Hospitals in London are considering reorganising surgery timetables, changing shift patterns and moving delivery times to accommodate the Olympics this summer.
At a meeting of the Greater London Assembly’s health and public services committee NHS London director of public health Simon Tanner said hospitals were looking “very closely” at rotas, and considering more creative ways of working, including taking deliveries at night.
“This has been taken seriously right from the start – the movement of people and supplies is one of the [biggest] issues… There has to be a whole different planning of the way in which the health service works,” he added.
Hospitals will take decisions locally but will be expected to maintain the usual high level of perfromance during the games, Dr Tanner said.
His comments came during a session examining the preparedness of London’s emergency services for the Olympics.
London Ambulance Service’s deputy director of operations Jason Killens told the committee during the games period the service would have an additional 70 ambulances and an extra 200 drafted in from other NHS ambulance services.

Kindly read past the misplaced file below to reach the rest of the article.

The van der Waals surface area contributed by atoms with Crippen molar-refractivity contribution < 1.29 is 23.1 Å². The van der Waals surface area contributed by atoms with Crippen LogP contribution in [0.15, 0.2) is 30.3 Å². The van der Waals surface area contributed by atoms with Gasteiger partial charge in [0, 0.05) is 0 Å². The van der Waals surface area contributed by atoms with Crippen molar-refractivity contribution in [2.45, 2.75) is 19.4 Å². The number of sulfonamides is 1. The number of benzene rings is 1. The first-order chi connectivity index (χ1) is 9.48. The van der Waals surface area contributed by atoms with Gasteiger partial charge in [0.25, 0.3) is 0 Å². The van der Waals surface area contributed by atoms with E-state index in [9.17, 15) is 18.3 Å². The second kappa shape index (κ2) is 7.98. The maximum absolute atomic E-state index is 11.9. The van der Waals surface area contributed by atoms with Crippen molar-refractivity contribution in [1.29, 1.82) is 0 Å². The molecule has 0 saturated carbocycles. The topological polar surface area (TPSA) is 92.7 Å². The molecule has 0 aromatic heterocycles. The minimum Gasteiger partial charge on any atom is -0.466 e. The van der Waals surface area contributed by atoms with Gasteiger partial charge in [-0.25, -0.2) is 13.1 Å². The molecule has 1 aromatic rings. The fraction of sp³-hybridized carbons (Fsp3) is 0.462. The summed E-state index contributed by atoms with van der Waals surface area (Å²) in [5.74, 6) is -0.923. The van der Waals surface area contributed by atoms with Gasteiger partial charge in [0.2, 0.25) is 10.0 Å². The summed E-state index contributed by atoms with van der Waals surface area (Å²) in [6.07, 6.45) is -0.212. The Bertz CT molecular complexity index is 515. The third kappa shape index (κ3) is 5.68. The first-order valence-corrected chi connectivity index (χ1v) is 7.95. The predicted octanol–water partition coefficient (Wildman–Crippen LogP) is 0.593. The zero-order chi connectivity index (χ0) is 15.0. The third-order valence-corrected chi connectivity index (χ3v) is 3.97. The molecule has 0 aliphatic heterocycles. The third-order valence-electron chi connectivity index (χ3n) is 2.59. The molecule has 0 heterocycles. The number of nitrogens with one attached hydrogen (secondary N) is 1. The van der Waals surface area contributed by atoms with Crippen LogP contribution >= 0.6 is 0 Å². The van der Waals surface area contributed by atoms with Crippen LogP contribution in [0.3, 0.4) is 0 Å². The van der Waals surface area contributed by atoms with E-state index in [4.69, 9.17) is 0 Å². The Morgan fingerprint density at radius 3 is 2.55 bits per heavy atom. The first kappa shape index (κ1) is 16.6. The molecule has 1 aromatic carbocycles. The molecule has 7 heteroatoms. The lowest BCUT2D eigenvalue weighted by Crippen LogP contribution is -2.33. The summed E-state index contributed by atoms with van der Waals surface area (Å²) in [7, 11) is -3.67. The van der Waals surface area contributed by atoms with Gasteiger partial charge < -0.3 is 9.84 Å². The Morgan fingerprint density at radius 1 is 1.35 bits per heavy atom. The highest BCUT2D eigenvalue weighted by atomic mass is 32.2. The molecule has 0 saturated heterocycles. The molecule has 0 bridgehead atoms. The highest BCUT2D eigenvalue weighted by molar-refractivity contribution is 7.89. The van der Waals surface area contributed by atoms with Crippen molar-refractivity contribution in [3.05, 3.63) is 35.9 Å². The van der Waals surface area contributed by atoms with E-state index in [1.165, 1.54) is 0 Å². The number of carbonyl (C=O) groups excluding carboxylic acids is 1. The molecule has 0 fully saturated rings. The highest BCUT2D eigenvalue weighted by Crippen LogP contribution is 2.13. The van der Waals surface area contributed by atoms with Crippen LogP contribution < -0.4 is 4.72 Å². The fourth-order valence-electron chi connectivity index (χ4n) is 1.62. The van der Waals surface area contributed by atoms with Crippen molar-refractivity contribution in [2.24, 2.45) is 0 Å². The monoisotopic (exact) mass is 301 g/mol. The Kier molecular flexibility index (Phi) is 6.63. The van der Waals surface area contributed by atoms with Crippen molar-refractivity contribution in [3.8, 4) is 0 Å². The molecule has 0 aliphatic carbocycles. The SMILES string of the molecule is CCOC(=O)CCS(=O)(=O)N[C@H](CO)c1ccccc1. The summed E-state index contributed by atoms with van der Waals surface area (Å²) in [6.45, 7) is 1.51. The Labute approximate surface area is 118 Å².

Asked about the impact of the “games lanes” that will only be open to VIPs connected with the games, Mr Killens said agreement had almost been reached with Transport for London to get the access the service needed.
Dr Tanner said there had been requests from other organisations around the transport of blood and organs.
He added: “It’s really important that we do take a very hard look really is an emergency and what is about convenience.”
8 March 2012